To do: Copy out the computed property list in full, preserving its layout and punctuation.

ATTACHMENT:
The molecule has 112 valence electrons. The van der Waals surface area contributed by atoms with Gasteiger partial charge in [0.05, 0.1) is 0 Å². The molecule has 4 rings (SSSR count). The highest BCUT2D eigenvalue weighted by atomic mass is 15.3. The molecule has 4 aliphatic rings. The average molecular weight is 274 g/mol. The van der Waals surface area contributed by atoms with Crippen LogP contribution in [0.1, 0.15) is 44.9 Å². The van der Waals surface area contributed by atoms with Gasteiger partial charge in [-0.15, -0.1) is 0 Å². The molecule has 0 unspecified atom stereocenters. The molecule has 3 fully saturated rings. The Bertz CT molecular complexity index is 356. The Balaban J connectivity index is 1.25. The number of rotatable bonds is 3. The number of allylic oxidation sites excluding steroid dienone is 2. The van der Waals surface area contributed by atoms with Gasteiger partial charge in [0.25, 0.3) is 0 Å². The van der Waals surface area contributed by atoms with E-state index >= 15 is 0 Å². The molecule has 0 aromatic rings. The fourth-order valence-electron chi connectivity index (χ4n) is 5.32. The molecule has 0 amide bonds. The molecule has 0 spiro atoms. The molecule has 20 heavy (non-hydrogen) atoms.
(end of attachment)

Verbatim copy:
The molecule has 112 valence electrons. The van der Waals surface area contributed by atoms with Gasteiger partial charge in [0.05, 0.1) is 0 Å². The molecule has 4 rings (SSSR count). The highest BCUT2D eigenvalue weighted by atomic mass is 15.3. The molecule has 4 aliphatic rings. The average molecular weight is 274 g/mol. The van der Waals surface area contributed by atoms with Crippen LogP contribution in [0.1, 0.15) is 44.9 Å². The van der Waals surface area contributed by atoms with Gasteiger partial charge in [-0.15, -0.1) is 0 Å². The molecule has 0 unspecified atom stereocenters. The molecule has 3 fully saturated rings. The Bertz CT molecular complexity index is 356. The Balaban J connectivity index is 1.25. The number of rotatable bonds is 3. The number of allylic oxidation sites excluding steroid dienone is 2. The van der Waals surface area contributed by atoms with Gasteiger partial charge in [0.25, 0.3) is 0 Å². The van der Waals surface area contributed by atoms with E-state index >= 15 is 0 Å². The molecule has 0 aromatic rings. The fourth-order valence-electron chi connectivity index (χ4n) is 5.32. The molecule has 0 amide bonds. The molecule has 0 spiro atoms. The molecule has 20 heavy (non-hydrogen) atoms.